The holiday season is approaching, and I have a rather interesting fact to share. It was in the 11th century that the French introduced the concept of gift hampers in England. The idea emerged from a basket (woven from willow) used to transport food and drinks at that time. Soon, this basket took the shape of one of the most gifted items in the history of mankind. A gift hamper!

But why am I talking about baskets all of a sudden? Turns out, ETFs are no different. ETFs or exchange-traded funds are a type of investment that holds multiple assets under it. And you guessed it right. A cryptocurrency ETF holds multiple digital assets (crypto under its name). 

But how do they operate? What are the advantages and disadvantages of investing in them? I’ll answer all of that now. Let’s get started. 

What Is a Cryptocurrency ETF (Exchange Traded Fund)?

As described earlier, a cryptocurrency ETF is a basket of digital assets. In traditional web2-based ETFs, they are meant to track indices (Eg. Niftybees tracks Nifty) or some specific stocks (e.g., Motilal Oswal S&P Low Volatility ETF tracks selected stocks from S&P).

The overall price of the ETF fluctuates daily as the price of underlying assets moves up and down. And very similar to stocks, they are listed on exchanges and can be traded at any given point. 

How Do Cryptocurrency ETFs Operate?

Apart from offering low-cost ownership to traders, ETFs are a fantastic way to skip the lengthy learning curve involved in cryptocurrency trading. 

Now an ETF can take one of the two forms mentioned below:

1. Physical ETFs

Physical ETFs are backed by physical cryptocurrency. Now don’t get me wrong. Cryptocurrency is purely digital. But these ETFs actually buy and hold the cryptocurrencies. And ownership of these cryptocurrencies is represented as shares.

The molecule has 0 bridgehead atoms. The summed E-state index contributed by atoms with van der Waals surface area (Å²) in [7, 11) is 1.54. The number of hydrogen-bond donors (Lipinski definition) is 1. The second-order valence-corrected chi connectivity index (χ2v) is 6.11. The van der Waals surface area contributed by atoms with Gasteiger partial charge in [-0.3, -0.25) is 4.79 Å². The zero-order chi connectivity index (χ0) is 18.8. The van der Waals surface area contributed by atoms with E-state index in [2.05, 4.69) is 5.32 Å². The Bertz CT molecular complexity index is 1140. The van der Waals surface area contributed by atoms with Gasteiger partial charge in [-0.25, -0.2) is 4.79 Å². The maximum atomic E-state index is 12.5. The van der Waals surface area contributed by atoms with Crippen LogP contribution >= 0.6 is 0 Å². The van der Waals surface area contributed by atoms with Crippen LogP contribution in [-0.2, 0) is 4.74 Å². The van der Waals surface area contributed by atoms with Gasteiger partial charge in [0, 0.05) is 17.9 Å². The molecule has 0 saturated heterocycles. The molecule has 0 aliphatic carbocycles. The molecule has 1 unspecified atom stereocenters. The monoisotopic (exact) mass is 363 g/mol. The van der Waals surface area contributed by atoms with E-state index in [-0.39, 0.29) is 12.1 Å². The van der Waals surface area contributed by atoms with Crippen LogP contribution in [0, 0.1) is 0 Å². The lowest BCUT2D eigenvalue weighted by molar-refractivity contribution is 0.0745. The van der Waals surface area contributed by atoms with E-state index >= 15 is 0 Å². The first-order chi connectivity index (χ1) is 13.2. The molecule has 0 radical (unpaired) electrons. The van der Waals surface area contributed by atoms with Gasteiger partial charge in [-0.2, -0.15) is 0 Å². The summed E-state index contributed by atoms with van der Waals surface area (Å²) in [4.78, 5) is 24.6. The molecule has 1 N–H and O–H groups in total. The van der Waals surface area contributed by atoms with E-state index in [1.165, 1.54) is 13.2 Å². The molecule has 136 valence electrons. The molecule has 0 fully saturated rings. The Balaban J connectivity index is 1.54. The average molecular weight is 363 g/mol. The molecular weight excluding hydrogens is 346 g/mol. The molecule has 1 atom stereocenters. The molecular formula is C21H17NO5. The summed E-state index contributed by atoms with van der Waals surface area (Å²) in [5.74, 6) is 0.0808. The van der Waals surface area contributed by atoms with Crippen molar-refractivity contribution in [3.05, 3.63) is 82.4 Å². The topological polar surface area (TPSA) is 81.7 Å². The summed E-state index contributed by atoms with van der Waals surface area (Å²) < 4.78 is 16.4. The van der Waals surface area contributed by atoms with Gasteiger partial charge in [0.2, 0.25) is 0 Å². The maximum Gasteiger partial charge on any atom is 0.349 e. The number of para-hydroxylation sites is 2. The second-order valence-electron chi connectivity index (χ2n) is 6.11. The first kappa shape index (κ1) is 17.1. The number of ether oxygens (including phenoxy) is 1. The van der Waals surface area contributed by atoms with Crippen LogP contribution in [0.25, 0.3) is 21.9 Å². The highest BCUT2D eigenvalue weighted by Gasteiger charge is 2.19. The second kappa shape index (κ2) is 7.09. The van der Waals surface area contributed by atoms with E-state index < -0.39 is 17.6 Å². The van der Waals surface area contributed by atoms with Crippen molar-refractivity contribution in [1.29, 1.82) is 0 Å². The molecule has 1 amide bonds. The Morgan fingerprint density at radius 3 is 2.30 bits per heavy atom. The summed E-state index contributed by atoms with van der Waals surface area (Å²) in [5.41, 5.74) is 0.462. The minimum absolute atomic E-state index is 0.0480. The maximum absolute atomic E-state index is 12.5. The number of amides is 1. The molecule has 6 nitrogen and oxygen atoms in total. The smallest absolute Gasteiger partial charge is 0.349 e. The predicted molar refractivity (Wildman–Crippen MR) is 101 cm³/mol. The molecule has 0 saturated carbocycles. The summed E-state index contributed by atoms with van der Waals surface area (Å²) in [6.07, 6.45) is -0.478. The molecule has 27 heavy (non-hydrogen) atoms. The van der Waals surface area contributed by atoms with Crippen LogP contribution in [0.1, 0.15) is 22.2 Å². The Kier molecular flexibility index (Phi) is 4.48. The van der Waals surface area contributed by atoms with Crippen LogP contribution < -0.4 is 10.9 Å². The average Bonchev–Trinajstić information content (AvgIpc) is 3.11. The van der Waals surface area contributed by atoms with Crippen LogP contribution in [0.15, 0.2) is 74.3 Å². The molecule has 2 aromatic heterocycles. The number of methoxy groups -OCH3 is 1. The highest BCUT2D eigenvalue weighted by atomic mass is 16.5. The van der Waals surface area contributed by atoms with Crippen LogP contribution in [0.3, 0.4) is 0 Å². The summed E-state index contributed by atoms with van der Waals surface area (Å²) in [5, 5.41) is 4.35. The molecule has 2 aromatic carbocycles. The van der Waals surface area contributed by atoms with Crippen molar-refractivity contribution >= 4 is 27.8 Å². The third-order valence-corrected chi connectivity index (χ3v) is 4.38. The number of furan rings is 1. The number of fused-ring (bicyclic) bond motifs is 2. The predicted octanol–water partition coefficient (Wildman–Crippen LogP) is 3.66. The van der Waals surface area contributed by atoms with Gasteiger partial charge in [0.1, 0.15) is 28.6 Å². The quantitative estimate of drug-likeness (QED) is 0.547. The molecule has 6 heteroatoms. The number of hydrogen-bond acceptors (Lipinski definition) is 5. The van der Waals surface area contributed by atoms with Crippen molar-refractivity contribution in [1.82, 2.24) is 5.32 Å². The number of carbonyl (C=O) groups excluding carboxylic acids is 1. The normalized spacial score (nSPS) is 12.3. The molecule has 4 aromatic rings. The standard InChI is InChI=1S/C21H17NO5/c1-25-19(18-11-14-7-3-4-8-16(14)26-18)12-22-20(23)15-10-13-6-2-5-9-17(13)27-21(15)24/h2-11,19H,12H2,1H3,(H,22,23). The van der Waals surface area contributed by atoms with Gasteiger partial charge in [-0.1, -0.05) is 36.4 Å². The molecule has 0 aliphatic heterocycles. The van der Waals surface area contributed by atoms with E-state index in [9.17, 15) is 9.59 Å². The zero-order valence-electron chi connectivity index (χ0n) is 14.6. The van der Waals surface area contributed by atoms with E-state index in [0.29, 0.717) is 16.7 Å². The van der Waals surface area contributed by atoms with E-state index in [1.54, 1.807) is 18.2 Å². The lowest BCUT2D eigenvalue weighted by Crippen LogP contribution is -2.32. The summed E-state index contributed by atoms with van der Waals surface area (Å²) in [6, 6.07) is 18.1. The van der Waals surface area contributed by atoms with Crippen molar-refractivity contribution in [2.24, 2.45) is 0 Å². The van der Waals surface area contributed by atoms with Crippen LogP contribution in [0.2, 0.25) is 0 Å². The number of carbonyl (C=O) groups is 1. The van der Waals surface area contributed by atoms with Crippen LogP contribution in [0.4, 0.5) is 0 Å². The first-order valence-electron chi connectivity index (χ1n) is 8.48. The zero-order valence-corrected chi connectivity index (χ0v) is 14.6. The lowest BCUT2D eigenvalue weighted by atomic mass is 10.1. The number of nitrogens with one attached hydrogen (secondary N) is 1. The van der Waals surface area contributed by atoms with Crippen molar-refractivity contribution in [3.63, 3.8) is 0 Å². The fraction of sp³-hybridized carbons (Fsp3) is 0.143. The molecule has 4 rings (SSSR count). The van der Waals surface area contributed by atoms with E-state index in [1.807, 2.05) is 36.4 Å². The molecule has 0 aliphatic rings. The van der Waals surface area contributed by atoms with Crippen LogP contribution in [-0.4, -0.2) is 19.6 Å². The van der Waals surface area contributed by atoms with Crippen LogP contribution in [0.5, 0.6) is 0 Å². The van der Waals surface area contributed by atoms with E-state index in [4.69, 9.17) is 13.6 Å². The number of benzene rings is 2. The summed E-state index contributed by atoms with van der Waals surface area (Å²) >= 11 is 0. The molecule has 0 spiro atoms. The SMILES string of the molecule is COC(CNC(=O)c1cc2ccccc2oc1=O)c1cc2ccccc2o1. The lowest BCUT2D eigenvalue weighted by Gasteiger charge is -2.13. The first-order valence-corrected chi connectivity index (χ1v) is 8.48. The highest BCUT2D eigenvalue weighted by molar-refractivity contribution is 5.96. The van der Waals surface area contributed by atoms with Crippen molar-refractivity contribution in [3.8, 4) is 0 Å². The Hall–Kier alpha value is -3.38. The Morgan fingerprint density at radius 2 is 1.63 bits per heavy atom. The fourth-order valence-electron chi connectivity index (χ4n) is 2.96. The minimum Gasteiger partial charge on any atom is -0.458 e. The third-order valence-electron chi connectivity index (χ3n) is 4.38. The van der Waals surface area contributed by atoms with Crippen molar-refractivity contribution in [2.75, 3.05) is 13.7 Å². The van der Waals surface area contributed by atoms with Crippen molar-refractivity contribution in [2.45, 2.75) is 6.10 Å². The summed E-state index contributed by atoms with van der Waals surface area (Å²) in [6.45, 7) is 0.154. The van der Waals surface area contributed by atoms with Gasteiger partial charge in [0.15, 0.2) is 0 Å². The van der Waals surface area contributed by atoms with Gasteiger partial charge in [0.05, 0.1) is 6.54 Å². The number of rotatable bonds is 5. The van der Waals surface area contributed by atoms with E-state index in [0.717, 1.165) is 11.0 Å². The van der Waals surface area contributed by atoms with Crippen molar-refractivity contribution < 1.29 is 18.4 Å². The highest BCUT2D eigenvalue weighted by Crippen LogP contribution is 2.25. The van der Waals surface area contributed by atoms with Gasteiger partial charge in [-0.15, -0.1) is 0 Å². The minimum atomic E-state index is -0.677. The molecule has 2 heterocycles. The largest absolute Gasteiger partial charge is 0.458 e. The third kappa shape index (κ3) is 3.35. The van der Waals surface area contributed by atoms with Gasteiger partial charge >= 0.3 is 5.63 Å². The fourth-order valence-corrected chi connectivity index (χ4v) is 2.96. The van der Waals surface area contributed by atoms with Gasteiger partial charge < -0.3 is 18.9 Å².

When you purchase this type of ETF, you become an indirect owner of cryptocurrency. As an investor, this allows you to explore the crypto realm without leaving the existing legal framework. 

2. Synthetic ETFs

These ETFs do not buy and hold cryptocurrency. Rather, they hold a cluster of contracts called futures and derivatives. So essentially, they would buy put-and-call options instead of buying the actual cryptocurrency. This way, they can leverage the price swings of the asset without actually owning it. 

A lot of ETFs proposed to the SEC intend to track Bitcoin future contracts. 

Advantages and Disadvantages of Cryptocurrency ETFs

I know you are already looking for options to invest in ETFs in the other tab right now. But before doing that, let us try to evaluate the advantages and disadvantages of investing in them. 


ETFs generally have an edge over other asset classes owing to their high liquidity and low cost. Let us understand how this is even more relevant for the crypto-verse. 

1. Hassle-free storage

If you were to own cryptocurrency directly, storing them is quite problematic. Say you decide to take the hardware wallet route. In that case, you end up spending north of $100. It doesn’t end there. After that, you have to safely store the device and take care of the 12-word keyphrase attached to it. If you lose the phrase, you lose the crypto forever. No second chances.